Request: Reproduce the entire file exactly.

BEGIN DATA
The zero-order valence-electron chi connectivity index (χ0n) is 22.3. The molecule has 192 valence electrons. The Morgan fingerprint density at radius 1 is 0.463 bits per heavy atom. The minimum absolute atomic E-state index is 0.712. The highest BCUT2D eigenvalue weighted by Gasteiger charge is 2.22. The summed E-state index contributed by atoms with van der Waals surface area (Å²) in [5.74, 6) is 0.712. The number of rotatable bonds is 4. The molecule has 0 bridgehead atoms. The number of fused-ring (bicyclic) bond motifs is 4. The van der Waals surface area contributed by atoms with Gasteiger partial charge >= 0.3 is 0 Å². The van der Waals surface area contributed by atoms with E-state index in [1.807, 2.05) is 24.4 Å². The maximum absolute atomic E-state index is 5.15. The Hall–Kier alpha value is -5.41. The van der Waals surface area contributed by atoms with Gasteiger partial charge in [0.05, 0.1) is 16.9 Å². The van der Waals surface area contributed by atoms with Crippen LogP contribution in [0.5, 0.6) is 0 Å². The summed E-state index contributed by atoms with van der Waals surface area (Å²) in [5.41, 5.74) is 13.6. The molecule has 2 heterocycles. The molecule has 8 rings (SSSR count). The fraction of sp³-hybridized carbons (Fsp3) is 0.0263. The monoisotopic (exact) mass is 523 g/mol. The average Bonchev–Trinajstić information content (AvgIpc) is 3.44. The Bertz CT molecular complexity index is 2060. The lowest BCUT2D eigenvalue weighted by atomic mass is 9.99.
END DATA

The zero-order valence-electron chi connectivity index (χ0n) is 22.3. The molecule has 192 valence electrons. The Morgan fingerprint density at radius 1 is 0.463 bits per heavy atom. The minimum absolute atomic E-state index is 0.712. The highest BCUT2D eigenvalue weighted by Gasteiger charge is 2.22. The summed E-state index contributed by atoms with van der Waals surface area (Å²) in [5.74, 6) is 0.712. The number of rotatable bonds is 4. The molecule has 0 bridgehead atoms. The number of fused-ring (bicyclic) bond motifs is 4. The van der Waals surface area contributed by atoms with Gasteiger partial charge >= 0.3 is 0 Å². The van der Waals surface area contributed by atoms with E-state index in [1.807, 2.05) is 24.4 Å². The maximum absolute atomic E-state index is 5.15. The Hall–Kier alpha value is -5.41. The van der Waals surface area contributed by atoms with Gasteiger partial charge in [0.05, 0.1) is 16.9 Å². The van der Waals surface area contributed by atoms with Crippen LogP contribution in [0.5, 0.6) is 0 Å². The summed E-state index contributed by atoms with van der Waals surface area (Å²) in [5.41, 5.74) is 13.6. The molecule has 2 heterocycles. The molecule has 8 rings (SSSR count). The fraction of sp³-hybridized carbons (Fsp3) is 0.0263. The monoisotopic (exact) mass is 523 g/mol. The average Bonchev–Trinajstić information content (AvgIpc) is 3.44. The Bertz CT molecular complexity index is 2060. The lowest BCUT2D eigenvalue weighted by atomic mass is 9.99.